Types of speech and language disorders

When you think of a speech/language disorder, what comes to your mind? A child who stutters? One who says, “wabbit” for “rabbit?” An autistic child who has only a few words in his spoken vocabulary? Speech-language pathologists work with a wide range of issues. These issues fall into several main categories:



Articulation disorders include any type of speech sound errors.



A language disorder is a deficit in receptive language (comprehension), expressive language (speaking), or both. The child may have deficits in vocabulary, have difficulty formulating complete sentences or difficulty answering questions. He may exhibit poor grammar or misuse pronouns. His speech may sound fairly normal, but he may not use it appropriately in social situations.  Language delays are often one of the characteristics associated with autism, although there are many other causes of language disorders as well.



A child (or adult) who stutters has difficulty with the fluency of his speech. He or she may repeat sounds or syllables. He may stretch out sounds at the beginning of words or “get stuck” when speaking. He may avoid social situations that he fears will cause him to stutter. Many children exhibit short periods of disfluency between the ages of two and four as their language skills are rapidly increasing. This can be perfectly normal. If the symptoms are severe, or if the patterns continue beyond four, it may be indicative of a stuttering problem that needs speech therapy.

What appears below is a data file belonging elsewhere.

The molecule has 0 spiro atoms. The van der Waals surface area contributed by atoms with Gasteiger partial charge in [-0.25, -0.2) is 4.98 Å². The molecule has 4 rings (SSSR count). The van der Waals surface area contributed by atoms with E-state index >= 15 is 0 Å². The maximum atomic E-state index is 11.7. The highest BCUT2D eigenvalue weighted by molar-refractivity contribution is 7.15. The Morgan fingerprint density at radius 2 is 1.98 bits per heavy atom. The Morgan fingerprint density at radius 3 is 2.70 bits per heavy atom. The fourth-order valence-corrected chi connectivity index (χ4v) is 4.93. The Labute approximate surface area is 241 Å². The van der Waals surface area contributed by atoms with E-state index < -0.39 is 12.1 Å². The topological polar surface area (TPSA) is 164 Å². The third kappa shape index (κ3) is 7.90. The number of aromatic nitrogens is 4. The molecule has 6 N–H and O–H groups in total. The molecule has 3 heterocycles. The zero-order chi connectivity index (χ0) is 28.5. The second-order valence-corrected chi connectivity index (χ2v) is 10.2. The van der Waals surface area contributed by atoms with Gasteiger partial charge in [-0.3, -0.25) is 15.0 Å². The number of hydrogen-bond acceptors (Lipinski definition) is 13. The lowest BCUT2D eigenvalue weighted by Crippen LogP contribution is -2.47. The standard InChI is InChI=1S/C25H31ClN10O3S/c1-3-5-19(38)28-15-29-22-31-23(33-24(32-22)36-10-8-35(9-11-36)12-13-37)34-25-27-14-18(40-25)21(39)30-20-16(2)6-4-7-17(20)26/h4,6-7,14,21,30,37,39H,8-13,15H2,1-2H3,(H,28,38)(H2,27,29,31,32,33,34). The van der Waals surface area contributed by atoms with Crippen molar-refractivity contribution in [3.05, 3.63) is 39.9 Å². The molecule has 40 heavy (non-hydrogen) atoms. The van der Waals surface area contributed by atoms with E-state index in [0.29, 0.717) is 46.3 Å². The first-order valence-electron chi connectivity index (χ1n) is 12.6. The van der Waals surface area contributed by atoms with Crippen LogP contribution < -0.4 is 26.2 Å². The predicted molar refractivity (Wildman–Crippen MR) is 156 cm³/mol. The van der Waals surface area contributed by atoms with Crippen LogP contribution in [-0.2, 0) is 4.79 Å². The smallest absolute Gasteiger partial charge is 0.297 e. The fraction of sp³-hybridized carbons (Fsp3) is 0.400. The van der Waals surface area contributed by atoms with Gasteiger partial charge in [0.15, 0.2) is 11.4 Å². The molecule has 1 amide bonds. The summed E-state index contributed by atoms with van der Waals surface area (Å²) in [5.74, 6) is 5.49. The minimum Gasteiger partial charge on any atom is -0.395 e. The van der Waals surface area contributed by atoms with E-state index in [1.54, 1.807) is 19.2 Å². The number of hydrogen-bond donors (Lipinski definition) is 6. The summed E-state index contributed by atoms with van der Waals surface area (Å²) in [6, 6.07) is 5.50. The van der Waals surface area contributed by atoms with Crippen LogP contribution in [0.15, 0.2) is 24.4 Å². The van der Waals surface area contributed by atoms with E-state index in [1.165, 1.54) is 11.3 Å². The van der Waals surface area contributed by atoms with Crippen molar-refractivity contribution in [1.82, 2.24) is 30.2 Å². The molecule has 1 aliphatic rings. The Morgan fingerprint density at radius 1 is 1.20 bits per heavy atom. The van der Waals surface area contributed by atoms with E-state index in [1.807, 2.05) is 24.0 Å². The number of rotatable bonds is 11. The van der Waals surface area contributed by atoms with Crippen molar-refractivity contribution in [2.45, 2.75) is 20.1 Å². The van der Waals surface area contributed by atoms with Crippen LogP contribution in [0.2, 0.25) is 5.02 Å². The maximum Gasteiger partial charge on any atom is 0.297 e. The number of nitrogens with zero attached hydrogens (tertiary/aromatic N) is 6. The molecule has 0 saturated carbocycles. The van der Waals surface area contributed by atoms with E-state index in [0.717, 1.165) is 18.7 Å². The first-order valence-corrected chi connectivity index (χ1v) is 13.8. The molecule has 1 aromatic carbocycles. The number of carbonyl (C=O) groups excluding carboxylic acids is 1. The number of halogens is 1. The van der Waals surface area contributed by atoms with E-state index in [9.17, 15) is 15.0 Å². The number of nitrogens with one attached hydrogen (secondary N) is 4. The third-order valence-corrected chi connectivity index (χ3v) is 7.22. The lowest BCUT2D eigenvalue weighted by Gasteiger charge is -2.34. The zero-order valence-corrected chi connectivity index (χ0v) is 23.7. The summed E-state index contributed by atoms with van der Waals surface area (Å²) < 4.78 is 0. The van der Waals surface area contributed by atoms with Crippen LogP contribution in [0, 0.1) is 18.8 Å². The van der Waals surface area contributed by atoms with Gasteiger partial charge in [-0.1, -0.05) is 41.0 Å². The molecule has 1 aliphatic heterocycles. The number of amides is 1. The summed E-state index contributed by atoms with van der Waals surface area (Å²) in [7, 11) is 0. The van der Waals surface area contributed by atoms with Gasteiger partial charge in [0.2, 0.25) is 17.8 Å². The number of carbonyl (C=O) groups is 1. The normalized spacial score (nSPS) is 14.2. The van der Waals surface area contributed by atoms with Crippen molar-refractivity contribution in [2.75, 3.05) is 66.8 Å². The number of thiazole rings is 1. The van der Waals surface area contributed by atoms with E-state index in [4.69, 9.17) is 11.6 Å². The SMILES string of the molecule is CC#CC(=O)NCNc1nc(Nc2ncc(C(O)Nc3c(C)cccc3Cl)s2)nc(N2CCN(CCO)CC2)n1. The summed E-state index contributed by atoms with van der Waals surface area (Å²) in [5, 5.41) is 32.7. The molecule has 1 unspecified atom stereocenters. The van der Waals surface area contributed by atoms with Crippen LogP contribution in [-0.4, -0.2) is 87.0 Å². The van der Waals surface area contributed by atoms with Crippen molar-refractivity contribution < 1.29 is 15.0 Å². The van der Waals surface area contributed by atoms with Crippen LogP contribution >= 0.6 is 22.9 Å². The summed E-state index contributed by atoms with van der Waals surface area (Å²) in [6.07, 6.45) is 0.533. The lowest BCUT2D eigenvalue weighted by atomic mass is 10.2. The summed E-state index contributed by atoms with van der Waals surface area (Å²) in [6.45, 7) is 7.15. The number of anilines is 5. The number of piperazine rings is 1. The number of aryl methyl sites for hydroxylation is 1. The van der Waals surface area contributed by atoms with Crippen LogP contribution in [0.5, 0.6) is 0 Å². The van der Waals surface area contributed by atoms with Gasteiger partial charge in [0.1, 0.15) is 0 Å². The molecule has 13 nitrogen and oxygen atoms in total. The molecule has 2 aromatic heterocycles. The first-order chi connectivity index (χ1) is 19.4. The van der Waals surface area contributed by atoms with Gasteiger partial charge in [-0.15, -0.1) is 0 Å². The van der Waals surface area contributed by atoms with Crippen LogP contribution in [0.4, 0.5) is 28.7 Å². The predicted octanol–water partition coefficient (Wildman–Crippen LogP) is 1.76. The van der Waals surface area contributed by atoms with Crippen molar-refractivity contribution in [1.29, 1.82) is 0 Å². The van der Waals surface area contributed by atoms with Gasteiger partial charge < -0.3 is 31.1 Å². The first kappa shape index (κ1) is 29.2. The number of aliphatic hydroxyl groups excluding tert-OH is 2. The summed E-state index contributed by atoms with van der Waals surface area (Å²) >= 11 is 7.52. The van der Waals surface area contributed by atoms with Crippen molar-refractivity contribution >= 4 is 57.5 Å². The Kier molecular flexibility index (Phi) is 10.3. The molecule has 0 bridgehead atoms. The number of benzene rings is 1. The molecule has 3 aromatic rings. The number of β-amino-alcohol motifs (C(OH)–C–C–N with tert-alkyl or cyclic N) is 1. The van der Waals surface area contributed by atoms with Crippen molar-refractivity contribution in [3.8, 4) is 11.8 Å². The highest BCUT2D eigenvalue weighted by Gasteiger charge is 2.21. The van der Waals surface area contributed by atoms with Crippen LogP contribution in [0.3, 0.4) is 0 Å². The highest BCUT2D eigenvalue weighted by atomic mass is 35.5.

Voice Disorders

The most common voice disorder in children is a hoarseness caused by vocal abuse. This is typically seen in little boys that scream a lot. It is also common in singers. This vocal abuse can cause physical damage that requires surgery. A speech pathologist can work with the child to help him or her learn speaking methods that will be gentle on the vocal folds, allowing the damage to heal.


Another common voice issue with children is hyponasality or hypernasality. These are generally affected by cleft palate (repaired or unrepaired) or hearing impairment.


Speech-language pathologists also work with some issues that are not directly related to speech, such as swallowing disorders.


If you suspect that your child may have a problem in any of these areas, a speech and language assessment may be advisable. A speech pathologist can help determine whether your child’s speech behaviors need remediation, should be watched and rechecked later, or are within normal limits for his age.


Write a comment

Comments: 0